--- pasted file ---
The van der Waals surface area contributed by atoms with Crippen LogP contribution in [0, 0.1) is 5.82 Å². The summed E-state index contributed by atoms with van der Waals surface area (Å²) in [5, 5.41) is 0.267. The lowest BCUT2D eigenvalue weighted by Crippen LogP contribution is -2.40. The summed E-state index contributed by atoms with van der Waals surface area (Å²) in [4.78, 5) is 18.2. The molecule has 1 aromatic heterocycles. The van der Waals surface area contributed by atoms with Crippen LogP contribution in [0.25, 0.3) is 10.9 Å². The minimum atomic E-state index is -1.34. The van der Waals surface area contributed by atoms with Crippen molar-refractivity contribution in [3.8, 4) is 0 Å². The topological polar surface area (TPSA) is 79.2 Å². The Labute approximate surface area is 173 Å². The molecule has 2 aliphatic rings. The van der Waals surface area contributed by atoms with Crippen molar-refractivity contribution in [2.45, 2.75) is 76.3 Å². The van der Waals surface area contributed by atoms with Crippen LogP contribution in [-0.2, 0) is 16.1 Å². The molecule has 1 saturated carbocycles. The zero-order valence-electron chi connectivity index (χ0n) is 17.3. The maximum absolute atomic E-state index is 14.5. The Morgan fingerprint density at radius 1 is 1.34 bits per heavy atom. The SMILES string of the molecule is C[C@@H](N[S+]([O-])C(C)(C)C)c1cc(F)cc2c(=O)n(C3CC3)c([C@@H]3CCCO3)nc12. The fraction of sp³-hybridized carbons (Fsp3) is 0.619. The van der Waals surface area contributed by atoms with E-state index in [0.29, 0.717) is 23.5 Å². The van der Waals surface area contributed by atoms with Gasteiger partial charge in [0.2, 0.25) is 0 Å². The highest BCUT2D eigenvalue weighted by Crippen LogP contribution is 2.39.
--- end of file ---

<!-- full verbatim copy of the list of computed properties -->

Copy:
The van der Waals surface area contributed by atoms with Crippen LogP contribution in [0, 0.1) is 5.82 Å². The summed E-state index contributed by atoms with van der Waals surface area (Å²) in [5, 5.41) is 0.267. The lowest BCUT2D eigenvalue weighted by Crippen LogP contribution is -2.40. The summed E-state index contributed by atoms with van der Waals surface area (Å²) in [4.78, 5) is 18.2. The molecule has 1 aromatic heterocycles. The van der Waals surface area contributed by atoms with Crippen LogP contribution in [0.25, 0.3) is 10.9 Å². The minimum atomic E-state index is -1.34. The van der Waals surface area contributed by atoms with Crippen molar-refractivity contribution in [3.8, 4) is 0 Å². The topological polar surface area (TPSA) is 79.2 Å². The Labute approximate surface area is 173 Å². The molecule has 2 aliphatic rings. The van der Waals surface area contributed by atoms with Crippen molar-refractivity contribution in [2.45, 2.75) is 76.3 Å². The van der Waals surface area contributed by atoms with Crippen LogP contribution in [-0.2, 0) is 16.1 Å². The molecule has 1 saturated carbocycles. The zero-order valence-electron chi connectivity index (χ0n) is 17.3. The maximum absolute atomic E-state index is 14.5. The Morgan fingerprint density at radius 1 is 1.34 bits per heavy atom. The SMILES string of the molecule is C[C@@H](N[S+]([O-])C(C)(C)C)c1cc(F)cc2c(=O)n(C3CC3)c([C@@H]3CCCO3)nc12. The fraction of sp³-hybridized carbons (Fsp3) is 0.619. The van der Waals surface area contributed by atoms with E-state index in [0.29, 0.717) is 23.5 Å². The van der Waals surface area contributed by atoms with Gasteiger partial charge in [0.2, 0.25) is 0 Å². The highest BCUT2D eigenvalue weighted by Crippen LogP contribution is 2.39.